The Edmond Sun

Local News

July 29, 2012

Edmond students return from paleontology field program

NORMAN — Gray McCutchen and LaDaryn Lockett, both of Edmond, returned recently from Paleo Expedition, a two-week program that included a week of digging for prehistoric mammals in northeastern Nebraska.

“Paleo Expedition 2012” was part of the Whitten-Newman Foundation’s ExplorOlogy Program, an education project created by the Sam Noble Museum at the University of Oklahoma and funded by the Whitten-Newman Foundation.

The Edmond students were among 12 participants selected statewide for a 15-day residential adventure with scientists from Sam Noble Museum.

Lockett, who will be a sophomore at Edmond Memorial High School, said, “Before (Paleo Expedition) I thought I had science figured out.”

Once he went to a dig site and learned about the process of paleontology, he said he now understood why so many different sciences are used for a basic understanding of fossils and excavation.

The first week of the program included learning paleontology basics at the museum and travel to Oklahoma geological and paleontological field sites. The Paleo Expedition team visited Black Mesa, Oklahoma’s highest elevation point, to assist scientists from the Sam Noble Museum and Oklahoma State University with the excavation site, which is believed to be a new fossil bed. After six hours of digging, the students discovered fossils belonging to a long-necked sauropod, believed to be from the late Jurassic era, 150 million years ago.

The students camped at Black Mesa State Park and enjoyed hiking to the top of the mesa and viewing the unique local wildlife.

After the first week, McCutchen and Lockett, along with the other students, journeyed to Ashfall Fossil Beds State Historical Park in Nebraska. During their stay, the students worked with Mike Voorhies, vertebrate paleontologist and curator emeritus at the University of Nebraska State Museum. Each student had an opportunity to help excavate ancient rhino fossils inside the park’s covered, public dig site known as the “Rhino Barn.”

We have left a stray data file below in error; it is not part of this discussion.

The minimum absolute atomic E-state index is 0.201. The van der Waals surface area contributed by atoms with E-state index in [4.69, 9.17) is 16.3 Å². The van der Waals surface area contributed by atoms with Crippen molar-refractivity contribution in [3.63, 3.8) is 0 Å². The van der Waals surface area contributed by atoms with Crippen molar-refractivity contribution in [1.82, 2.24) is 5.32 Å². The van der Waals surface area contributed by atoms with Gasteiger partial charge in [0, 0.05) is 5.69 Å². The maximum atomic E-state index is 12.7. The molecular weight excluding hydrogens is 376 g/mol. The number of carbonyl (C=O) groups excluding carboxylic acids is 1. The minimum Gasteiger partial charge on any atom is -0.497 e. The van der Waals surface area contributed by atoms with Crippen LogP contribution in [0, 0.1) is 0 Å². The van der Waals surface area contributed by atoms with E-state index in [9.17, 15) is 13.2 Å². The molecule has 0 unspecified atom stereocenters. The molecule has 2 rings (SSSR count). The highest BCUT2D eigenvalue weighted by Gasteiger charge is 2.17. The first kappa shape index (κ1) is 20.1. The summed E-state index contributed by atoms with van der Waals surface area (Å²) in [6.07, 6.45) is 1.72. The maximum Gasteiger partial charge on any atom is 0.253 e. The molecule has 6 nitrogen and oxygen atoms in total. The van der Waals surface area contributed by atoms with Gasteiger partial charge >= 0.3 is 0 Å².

In addition, the students discovered and excavated a number of fossils, ranging in age from 8 million to 9 million years old. These included a rhinoceros jaw, scapula, hoof and ribs, a tortoise shell, a carnivore’s tooth, and the fossils of a bird.

The most important thing McCutchen, a sophomore at Edmond Santa Fe, said he learned from Paleo Expedition was the importance of communication in a group.

“My experience in Paleo Expedition has made me even more interested in science,” McCutchen said. “It gave me a look at what real scientists do.”

The Whitten-Newman Foundation ExplorOlogy Program also includes “Oklahoma Science Adventure,” a week-long residential program for middle school students; “Science Escape,” a spring break program for teachers and students to enjoy together; and a summer Science Institute just for teachers.

Additional information about the Whitten-Newman Foundation ExplorOlogy Program can be found online at explorology.snomnh.ou.

edu. The Sam Noble Oklahoma Museum of Natural History is on the University of Oklahoma Norman campus at Timberdell Road and Chautauqua Avenue.

Admission is $5 for adults, $4 for seniors 65 and older, and $3 for youth ages 6 to 17. Children ages 5 and under are admitted free. Discounts are available for military personnel and their immediate families.  

For accommodations on the basis of disability, call 325-4712.

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